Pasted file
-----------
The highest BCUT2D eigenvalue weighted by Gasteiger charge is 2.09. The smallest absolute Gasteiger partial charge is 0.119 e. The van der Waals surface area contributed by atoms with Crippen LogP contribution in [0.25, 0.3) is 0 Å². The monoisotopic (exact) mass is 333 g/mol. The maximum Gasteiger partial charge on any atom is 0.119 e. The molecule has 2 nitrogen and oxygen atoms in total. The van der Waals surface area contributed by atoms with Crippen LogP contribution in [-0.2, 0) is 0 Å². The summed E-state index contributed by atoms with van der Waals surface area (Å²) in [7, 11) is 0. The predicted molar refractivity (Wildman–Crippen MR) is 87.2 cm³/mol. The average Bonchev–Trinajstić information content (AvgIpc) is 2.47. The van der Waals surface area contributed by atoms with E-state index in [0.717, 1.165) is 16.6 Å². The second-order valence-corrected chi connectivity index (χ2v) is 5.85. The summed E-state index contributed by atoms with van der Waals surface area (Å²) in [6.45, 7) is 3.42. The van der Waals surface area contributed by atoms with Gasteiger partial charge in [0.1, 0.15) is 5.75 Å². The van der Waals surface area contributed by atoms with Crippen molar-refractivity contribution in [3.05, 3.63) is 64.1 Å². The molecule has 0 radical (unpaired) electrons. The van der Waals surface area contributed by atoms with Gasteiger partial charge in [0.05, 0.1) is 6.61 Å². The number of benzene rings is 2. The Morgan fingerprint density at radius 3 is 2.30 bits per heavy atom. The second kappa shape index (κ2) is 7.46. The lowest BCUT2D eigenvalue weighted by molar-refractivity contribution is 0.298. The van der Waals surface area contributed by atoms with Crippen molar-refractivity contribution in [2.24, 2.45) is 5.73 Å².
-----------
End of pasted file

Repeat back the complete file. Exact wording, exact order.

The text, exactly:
The highest BCUT2D eigenvalue weighted by Gasteiger charge is 2.09. The smallest absolute Gasteiger partial charge is 0.119 e. The van der Waals surface area contributed by atoms with Crippen LogP contribution in [0.25, 0.3) is 0 Å². The monoisotopic (exact) mass is 333 g/mol. The maximum Gasteiger partial charge on any atom is 0.119 e. The molecule has 2 nitrogen and oxygen atoms in total. The van der Waals surface area contributed by atoms with Crippen LogP contribution in [-0.2, 0) is 0 Å². The summed E-state index contributed by atoms with van der Waals surface area (Å²) in [7, 11) is 0. The predicted molar refractivity (Wildman–Crippen MR) is 87.2 cm³/mol. The average Bonchev–Trinajstić information content (AvgIpc) is 2.47. The van der Waals surface area contributed by atoms with E-state index in [0.717, 1.165) is 16.6 Å². The second-order valence-corrected chi connectivity index (χ2v) is 5.85. The summed E-state index contributed by atoms with van der Waals surface area (Å²) in [6.45, 7) is 3.42. The van der Waals surface area contributed by atoms with Gasteiger partial charge in [0.1, 0.15) is 5.75 Å². The van der Waals surface area contributed by atoms with Crippen molar-refractivity contribution in [3.05, 3.63) is 64.1 Å². The molecule has 0 radical (unpaired) electrons. The van der Waals surface area contributed by atoms with Gasteiger partial charge in [0.05, 0.1) is 6.61 Å². The number of benzene rings is 2. The Morgan fingerprint density at radius 3 is 2.30 bits per heavy atom. The second kappa shape index (κ2) is 7.46. The lowest BCUT2D eigenvalue weighted by molar-refractivity contribution is 0.298. The van der Waals surface area contributed by atoms with Crippen molar-refractivity contribution in [2.24, 2.45) is 5.73 Å².